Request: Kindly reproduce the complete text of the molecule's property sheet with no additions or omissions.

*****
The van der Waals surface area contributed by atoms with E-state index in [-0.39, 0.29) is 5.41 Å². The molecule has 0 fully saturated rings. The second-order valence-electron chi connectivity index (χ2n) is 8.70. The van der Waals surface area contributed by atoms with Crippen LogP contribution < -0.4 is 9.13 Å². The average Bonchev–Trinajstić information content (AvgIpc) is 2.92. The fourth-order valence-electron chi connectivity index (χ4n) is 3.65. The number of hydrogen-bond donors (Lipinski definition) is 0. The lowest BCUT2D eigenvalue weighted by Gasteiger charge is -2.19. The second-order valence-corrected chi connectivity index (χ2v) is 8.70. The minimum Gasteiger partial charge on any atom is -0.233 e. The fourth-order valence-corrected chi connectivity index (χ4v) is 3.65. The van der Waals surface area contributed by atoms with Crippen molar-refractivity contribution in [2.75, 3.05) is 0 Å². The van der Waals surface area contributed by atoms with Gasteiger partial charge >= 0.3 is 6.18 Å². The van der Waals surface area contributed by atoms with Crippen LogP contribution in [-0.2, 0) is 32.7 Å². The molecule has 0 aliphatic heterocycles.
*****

The van der Waals surface area contributed by atoms with E-state index in [-0.39, 0.29) is 5.41 Å². The molecule has 0 fully saturated rings. The second-order valence-electron chi connectivity index (χ2n) is 8.70. The van der Waals surface area contributed by atoms with Crippen LogP contribution < -0.4 is 9.13 Å². The average Bonchev–Trinajstić information content (AvgIpc) is 2.92. The fourth-order valence-electron chi connectivity index (χ4n) is 3.65. The number of hydrogen-bond donors (Lipinski definition) is 0. The lowest BCUT2D eigenvalue weighted by Gasteiger charge is -2.19. The second-order valence-corrected chi connectivity index (χ2v) is 8.70. The minimum Gasteiger partial charge on any atom is -0.233 e. The fourth-order valence-corrected chi connectivity index (χ4v) is 3.65. The van der Waals surface area contributed by atoms with Crippen molar-refractivity contribution in [2.75, 3.05) is 0 Å². The van der Waals surface area contributed by atoms with Gasteiger partial charge >= 0.3 is 6.18 Å². The van der Waals surface area contributed by atoms with Crippen LogP contribution in [-0.2, 0) is 32.7 Å². The molecule has 0 aliphatic heterocycles.